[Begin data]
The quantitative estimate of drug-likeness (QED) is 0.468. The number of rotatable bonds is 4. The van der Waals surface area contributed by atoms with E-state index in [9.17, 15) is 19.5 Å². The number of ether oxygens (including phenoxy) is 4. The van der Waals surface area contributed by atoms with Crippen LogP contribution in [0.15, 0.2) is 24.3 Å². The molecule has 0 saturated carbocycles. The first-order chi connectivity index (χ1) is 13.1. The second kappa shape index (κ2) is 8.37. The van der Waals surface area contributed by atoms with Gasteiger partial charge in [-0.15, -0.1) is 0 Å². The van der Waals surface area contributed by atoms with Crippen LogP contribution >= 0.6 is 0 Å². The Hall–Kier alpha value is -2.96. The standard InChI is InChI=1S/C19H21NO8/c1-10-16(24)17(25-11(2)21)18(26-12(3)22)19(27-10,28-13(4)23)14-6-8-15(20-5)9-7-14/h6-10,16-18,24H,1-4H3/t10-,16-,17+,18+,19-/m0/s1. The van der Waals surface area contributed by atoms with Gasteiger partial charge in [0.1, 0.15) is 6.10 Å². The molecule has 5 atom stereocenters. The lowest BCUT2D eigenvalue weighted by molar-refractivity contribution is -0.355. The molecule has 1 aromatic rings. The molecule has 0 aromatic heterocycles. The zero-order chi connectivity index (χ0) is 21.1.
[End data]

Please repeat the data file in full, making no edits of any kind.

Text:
The quantitative estimate of drug-likeness (QED) is 0.468. The number of rotatable bonds is 4. The van der Waals surface area contributed by atoms with E-state index in [9.17, 15) is 19.5 Å². The number of ether oxygens (including phenoxy) is 4. The van der Waals surface area contributed by atoms with Crippen LogP contribution in [0.15, 0.2) is 24.3 Å². The molecule has 0 saturated carbocycles. The first-order chi connectivity index (χ1) is 13.1. The second kappa shape index (κ2) is 8.37. The van der Waals surface area contributed by atoms with Gasteiger partial charge in [-0.15, -0.1) is 0 Å². The van der Waals surface area contributed by atoms with Crippen LogP contribution >= 0.6 is 0 Å². The Hall–Kier alpha value is -2.96. The standard InChI is InChI=1S/C19H21NO8/c1-10-16(24)17(25-11(2)21)18(26-12(3)22)19(27-10,28-13(4)23)14-6-8-15(20-5)9-7-14/h6-10,16-18,24H,1-4H3/t10-,16-,17+,18+,19-/m0/s1. The van der Waals surface area contributed by atoms with Gasteiger partial charge in [0.1, 0.15) is 6.10 Å². The molecule has 5 atom stereocenters. The lowest BCUT2D eigenvalue weighted by molar-refractivity contribution is -0.355. The molecule has 1 aromatic rings. The molecule has 0 aromatic heterocycles. The zero-order chi connectivity index (χ0) is 21.1.